5. Can thyroid disorders affect menstruation?

Yes, the changes in thyroid hormones caused by both hiccups and hyperthyroidism can delay the onset of menses by 90 days or more depending on the case, so it can harm fertility.

6. Is it real that my own defense system can attack me?

Yes, the immune system is in charge of protecting us from external threats such as viruses or bacteria.

The problem is that this system can turn against it when it identifies elements of our body as foreign agents, in this way autoimmune diseases develop. When a person suffers from one of these pathologies, the chances of having another associate increase .

7. Can thyroid disorders cause me to sweat excessively?

Yes. When thyroid hormones in the blood increase, body temperature rises, causing more sweating . It is most often seen on the hands. But it’s not always the thyroid’s fault.

8. What is subclinical hypothyroidism?

It is a mild degree of thyroid insufficiency, which occurs with elevated TSH and normal thyroid hormones.

The fact that it is called “subclinical” refers merely to a biochemical classification of how the hormones are found, it does not mean that the patient does not present symptoms .

A patient with clinical hypothyroidism may have no symptoms and a subclinical one may have one or more.

 9. Could constipation be due to a thyroid problem?

When the thyroid is not working well, the intestinal rhythm can be disturbed, leading to constipation in hypothyroidism (because the intestines move at a slower rate than normal) or diarrhea in hyperthyroidism.

Although hypothyroidism should be considered in cases of chronic constipation, it is not the most likely cause. We must rule out incorrect hydration, a diet with little fiber, irritable bowel syndrome or other pathologies of the digestive tract.

10. Are thyroid problems hereditary?

When we talk about diseases of the thyroid gland, and especially autoimmune diseases, we usually say that they are pathologies that have a genetic predisposition. It means that if we have direct relatives who suffer from them, we are more likely to suffer from them , but this is not always the case.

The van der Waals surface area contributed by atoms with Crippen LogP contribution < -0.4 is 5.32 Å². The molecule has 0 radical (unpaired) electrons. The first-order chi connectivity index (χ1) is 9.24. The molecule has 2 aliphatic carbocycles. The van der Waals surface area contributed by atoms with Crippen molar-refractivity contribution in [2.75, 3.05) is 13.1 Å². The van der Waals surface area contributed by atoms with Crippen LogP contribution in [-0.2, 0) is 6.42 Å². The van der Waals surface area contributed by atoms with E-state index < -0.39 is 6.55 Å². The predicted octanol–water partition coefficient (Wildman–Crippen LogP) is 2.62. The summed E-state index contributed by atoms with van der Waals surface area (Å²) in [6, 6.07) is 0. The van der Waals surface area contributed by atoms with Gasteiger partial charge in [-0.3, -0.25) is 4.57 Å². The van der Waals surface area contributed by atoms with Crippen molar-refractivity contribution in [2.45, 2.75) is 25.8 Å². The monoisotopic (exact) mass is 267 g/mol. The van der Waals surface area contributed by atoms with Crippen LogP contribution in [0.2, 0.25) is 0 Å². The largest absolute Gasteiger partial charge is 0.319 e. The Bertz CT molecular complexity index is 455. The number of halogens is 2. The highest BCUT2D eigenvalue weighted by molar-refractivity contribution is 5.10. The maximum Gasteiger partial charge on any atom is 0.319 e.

A person with no history can develop thyroid diseases, in the same way that one who has them may not develop them.

11. Can you be born without a thyroid?

Yes, you can be born without a thyroid gland or with an underactive thyroid that does not secrete thyroid hormones. This is a very severe condition called congenital hypothyroidism .

In Argentina, all babies at birth undergo an initial test to assess thyroid function with a heel prick. Upon detection, treatment consists of administering levothyroxine for life.

12. Can you live without a thyroid?

You can be born without a thyroid, have a non-functioning thyroid, or have it removed. What cannot be lived without a thyroid unless a hormone replacement treatment with levothyroxine is established, which allows us to lead an absolutely normal life if it is followed and monitored correctly .

13. Is it possible that the cause of my weight gain is that my thyroid slowed down my metabolism?

There is an intricate relationship between the thyroid, body weight and metabolism. Changes in thyroid hormone levels and, in turn, metabolism cause changes in the difference between the number of calories we consume and the number of calories we burn.

However, it doesn’t tell the whole story about the relationship between weight and thyroid.

There are many other hormones (besides thyroid), proteins, and chemical compounds that are very important in controlling energy expenditure, food intake, and weight.